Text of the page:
“Hey, Doc,” she said with a long drawl. “Ready to get down to business?” She asks me that every morning and always chuckles afterward. Her head shakes when she talks, and mine does after a while if I don’t pay attention.
The office, which I decorated, is simple. The walls are covered with some of the finest wood grain paneling I could find and the curtains are a deep red. I put the desk in the center of the office and it faces the window and allows me to have my back to the door. I like to discourage conversation to avoid awkwardness. My therapist thinks that is a bad idea, but I think her habit of coffee and cigarettes without at least occasional tooth brushing is a bad idea. Maybe even those little condoms you slip over your finger with bristles on it. She sits entirely too close to me during session for breath issues. When she changes, so will I. She says the desk placement gives the impression that I don’t want to engage with people. But, there’s truth to that.
“I’ve got the day’s appointment schedule done, Doc,” Tonya drawled from behind me. “I’m setting the charts up now. You ready to — ” you get the idea.
Yep, I said. Let’s, indeed, get down to business. Ms. Mitchell. Ms. Mitchell is a 17-year-old girl, who is convinced she’d like to name her child after me regardless of sex. I’m honored, but that’s too much pressure. Having someone named after means you have to live a life worthy of such. Consequently, Ms. Mitchell isn’t pregnant. She is certain she is, but science disagrees. She thinks being with child as a teenager is what everyone is doing now. She wants her own reality show. As I crossed the hall to enter the exam room containing the confused 17-year-old, I heard Margaret on the phone.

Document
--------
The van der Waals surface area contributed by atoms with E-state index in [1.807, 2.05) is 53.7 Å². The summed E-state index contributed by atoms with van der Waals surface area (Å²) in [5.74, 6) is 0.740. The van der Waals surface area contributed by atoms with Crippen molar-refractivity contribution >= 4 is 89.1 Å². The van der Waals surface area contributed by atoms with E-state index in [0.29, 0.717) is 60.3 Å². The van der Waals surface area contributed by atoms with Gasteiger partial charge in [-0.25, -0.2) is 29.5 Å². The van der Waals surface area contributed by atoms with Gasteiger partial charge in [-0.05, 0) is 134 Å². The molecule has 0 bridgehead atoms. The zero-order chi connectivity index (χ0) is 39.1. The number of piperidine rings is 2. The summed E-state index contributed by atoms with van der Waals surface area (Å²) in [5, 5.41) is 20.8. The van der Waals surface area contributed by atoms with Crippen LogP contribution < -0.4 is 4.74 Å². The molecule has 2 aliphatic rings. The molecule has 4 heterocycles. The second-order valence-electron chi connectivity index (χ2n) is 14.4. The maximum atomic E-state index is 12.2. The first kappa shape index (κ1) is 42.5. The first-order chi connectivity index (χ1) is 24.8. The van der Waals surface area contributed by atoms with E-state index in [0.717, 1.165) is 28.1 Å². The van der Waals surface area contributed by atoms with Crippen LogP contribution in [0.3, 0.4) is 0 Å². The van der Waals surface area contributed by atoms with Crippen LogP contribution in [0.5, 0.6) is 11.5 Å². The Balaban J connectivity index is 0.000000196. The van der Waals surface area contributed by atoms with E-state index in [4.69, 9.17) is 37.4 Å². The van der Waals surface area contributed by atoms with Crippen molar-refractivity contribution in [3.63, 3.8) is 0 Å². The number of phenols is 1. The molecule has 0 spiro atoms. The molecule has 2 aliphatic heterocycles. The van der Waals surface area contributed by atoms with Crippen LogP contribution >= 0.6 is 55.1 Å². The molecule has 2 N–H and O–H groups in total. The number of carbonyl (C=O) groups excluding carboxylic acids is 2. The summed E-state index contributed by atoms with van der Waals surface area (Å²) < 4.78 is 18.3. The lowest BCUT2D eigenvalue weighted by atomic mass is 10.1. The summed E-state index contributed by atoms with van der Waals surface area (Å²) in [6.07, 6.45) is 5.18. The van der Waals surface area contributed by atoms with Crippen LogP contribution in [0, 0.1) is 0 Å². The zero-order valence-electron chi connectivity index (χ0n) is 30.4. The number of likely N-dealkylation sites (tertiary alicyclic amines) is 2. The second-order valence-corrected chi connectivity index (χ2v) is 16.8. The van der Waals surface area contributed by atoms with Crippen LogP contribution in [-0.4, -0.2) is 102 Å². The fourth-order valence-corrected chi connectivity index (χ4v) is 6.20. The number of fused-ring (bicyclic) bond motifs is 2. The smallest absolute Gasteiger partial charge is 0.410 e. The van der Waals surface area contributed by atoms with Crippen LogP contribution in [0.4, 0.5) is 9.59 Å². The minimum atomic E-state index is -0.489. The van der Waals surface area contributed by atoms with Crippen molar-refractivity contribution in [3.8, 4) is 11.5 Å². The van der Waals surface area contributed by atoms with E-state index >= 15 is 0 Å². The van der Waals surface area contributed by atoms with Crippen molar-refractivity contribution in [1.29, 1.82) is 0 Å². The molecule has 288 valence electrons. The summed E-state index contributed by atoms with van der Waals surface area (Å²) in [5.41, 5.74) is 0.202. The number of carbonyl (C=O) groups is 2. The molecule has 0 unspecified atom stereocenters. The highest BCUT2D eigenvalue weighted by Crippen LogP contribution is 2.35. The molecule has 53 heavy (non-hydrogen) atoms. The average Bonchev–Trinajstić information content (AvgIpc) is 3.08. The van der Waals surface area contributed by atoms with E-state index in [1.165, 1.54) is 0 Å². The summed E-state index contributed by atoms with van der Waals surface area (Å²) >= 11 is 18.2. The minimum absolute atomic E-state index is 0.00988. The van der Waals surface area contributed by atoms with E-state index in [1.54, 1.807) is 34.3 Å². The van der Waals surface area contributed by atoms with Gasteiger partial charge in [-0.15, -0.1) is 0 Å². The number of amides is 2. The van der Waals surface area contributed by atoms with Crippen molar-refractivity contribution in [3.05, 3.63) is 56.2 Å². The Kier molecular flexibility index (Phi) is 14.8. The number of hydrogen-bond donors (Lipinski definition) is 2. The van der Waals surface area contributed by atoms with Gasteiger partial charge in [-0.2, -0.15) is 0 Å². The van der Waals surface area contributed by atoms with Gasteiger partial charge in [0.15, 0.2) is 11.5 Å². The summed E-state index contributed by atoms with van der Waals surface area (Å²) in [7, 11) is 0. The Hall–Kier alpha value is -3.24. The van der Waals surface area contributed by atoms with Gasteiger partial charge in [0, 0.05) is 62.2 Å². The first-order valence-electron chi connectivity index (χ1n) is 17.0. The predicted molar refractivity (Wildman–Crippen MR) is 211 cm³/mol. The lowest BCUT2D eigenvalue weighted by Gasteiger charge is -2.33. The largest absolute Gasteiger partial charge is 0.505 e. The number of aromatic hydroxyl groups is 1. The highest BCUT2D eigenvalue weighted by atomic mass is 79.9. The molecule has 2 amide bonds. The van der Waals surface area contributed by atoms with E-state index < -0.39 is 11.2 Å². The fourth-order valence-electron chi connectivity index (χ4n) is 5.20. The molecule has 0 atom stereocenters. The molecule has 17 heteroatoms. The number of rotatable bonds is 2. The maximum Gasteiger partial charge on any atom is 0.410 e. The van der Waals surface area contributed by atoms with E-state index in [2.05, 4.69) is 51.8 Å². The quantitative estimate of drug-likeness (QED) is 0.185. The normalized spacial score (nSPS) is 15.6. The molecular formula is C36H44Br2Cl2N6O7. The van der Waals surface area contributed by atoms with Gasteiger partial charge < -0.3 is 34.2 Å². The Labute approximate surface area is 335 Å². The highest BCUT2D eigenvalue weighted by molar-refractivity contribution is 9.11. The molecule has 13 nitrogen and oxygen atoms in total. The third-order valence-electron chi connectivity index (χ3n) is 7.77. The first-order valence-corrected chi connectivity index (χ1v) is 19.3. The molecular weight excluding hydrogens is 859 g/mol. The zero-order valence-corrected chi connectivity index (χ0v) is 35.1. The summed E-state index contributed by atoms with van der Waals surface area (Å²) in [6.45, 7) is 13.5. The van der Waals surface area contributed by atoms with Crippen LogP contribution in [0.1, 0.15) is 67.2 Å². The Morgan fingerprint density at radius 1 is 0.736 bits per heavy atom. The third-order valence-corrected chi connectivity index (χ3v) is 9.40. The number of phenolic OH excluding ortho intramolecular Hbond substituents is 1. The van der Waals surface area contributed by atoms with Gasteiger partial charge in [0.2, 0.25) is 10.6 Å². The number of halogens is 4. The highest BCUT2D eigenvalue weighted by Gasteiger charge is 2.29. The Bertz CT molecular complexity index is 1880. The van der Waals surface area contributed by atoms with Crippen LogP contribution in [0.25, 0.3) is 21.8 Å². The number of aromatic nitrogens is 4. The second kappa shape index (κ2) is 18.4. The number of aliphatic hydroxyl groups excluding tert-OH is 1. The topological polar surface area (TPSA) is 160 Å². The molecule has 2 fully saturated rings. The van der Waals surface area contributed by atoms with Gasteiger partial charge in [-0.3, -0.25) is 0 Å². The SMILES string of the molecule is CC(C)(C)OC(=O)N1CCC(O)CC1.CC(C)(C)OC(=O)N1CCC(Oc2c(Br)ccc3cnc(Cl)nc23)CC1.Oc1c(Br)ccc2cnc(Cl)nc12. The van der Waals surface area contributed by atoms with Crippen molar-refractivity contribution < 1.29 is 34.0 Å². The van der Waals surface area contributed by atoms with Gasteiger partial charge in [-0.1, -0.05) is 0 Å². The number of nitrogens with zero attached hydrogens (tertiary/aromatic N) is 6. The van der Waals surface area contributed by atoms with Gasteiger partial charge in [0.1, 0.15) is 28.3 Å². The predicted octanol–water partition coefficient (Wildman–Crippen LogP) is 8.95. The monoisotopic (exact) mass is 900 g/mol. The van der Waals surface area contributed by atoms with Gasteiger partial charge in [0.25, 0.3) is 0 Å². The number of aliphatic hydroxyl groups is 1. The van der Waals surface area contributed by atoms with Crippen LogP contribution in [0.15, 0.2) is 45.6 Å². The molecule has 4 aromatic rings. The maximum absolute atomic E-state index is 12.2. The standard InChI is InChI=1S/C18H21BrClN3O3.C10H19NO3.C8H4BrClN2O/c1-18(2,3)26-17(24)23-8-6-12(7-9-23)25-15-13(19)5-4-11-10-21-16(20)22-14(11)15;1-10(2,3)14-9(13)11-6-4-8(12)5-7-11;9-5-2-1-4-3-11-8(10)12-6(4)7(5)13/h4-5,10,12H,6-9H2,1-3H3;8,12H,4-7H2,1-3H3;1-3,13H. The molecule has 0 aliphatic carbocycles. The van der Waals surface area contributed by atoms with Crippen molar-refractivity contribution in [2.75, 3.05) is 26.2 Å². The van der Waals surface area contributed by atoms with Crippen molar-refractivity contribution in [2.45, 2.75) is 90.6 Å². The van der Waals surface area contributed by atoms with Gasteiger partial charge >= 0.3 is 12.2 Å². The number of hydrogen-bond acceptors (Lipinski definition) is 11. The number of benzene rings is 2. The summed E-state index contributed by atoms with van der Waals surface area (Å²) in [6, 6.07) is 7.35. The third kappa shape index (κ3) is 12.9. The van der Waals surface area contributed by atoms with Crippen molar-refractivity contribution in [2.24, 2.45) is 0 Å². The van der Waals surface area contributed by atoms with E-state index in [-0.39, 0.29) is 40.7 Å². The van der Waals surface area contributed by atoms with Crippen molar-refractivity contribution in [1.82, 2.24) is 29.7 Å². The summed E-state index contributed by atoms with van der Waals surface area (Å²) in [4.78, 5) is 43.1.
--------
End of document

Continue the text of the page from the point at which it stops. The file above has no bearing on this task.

“He’s with a patient right now, can I take a message … Oh, yes. Yes, certainly. I’m sure he will be thrilled. I’ll tell him immediately. He’ll be tickled to death. Of course, of course. I won’t tell him then. I’ll give him the message and let you tell him yourself.” She put the handset down on the switchboard and I heard the high heels tapping on the floor. She saw me in the hallway.
“Dr. Hilton, you’ve just won an award. You’ve been selected as the Rotary Club’s Citizen of the Year. Isn’t that wonderful?”
“I’m sorry,” I said. “Come again.”
“They just called. They wanted to talk to you but I know your rules about the telephone. They said they decided last night. You’re the new Rotary Citizen of the Year. Congratulations. I think this is wonderful. You deserve it, too. I’ve always said you are the best gynecologist in the city and you have the best bedside manner of any doctor I’ve ever known.” I walked back into my office and closed the door. Margaret stood outside the door and continued talking.